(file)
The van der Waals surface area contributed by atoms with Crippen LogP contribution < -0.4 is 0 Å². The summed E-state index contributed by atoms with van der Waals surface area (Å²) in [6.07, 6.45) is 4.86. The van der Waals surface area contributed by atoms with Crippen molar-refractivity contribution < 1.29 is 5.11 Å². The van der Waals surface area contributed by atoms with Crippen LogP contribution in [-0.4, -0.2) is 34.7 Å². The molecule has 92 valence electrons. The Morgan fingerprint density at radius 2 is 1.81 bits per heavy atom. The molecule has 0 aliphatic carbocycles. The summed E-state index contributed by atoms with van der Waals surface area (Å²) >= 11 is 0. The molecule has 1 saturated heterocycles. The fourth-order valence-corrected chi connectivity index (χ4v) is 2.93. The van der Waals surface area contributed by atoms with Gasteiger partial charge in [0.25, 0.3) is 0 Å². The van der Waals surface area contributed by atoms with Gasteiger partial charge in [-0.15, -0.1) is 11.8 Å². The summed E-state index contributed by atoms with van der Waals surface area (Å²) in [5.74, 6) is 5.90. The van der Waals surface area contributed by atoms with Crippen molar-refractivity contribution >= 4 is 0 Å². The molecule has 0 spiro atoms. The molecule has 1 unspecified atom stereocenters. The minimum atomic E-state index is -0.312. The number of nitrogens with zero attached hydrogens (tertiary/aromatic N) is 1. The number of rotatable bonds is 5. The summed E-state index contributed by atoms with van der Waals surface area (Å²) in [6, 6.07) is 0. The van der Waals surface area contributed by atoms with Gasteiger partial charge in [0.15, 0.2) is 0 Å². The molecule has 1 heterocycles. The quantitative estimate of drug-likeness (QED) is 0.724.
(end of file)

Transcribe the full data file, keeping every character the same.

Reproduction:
The van der Waals surface area contributed by atoms with Crippen LogP contribution < -0.4 is 0 Å². The summed E-state index contributed by atoms with van der Waals surface area (Å²) in [6.07, 6.45) is 4.86. The van der Waals surface area contributed by atoms with Crippen molar-refractivity contribution < 1.29 is 5.11 Å². The van der Waals surface area contributed by atoms with Crippen LogP contribution in [-0.4, -0.2) is 34.7 Å². The molecule has 92 valence electrons. The Morgan fingerprint density at radius 2 is 1.81 bits per heavy atom. The molecule has 0 aliphatic carbocycles. The summed E-state index contributed by atoms with van der Waals surface area (Å²) >= 11 is 0. The molecule has 1 saturated heterocycles. The fourth-order valence-corrected chi connectivity index (χ4v) is 2.93. The van der Waals surface area contributed by atoms with Gasteiger partial charge in [0.25, 0.3) is 0 Å². The van der Waals surface area contributed by atoms with Gasteiger partial charge in [-0.15, -0.1) is 11.8 Å². The summed E-state index contributed by atoms with van der Waals surface area (Å²) in [5.74, 6) is 5.90. The van der Waals surface area contributed by atoms with Crippen molar-refractivity contribution >= 4 is 0 Å². The molecule has 0 spiro atoms. The molecule has 1 unspecified atom stereocenters. The minimum atomic E-state index is -0.312. The number of nitrogens with zero attached hydrogens (tertiary/aromatic N) is 1. The number of rotatable bonds is 5. The summed E-state index contributed by atoms with van der Waals surface area (Å²) in [6, 6.07) is 0. The van der Waals surface area contributed by atoms with Gasteiger partial charge in [0.15, 0.2) is 0 Å². The molecule has 1 heterocycles. The quantitative estimate of drug-likeness (QED) is 0.724.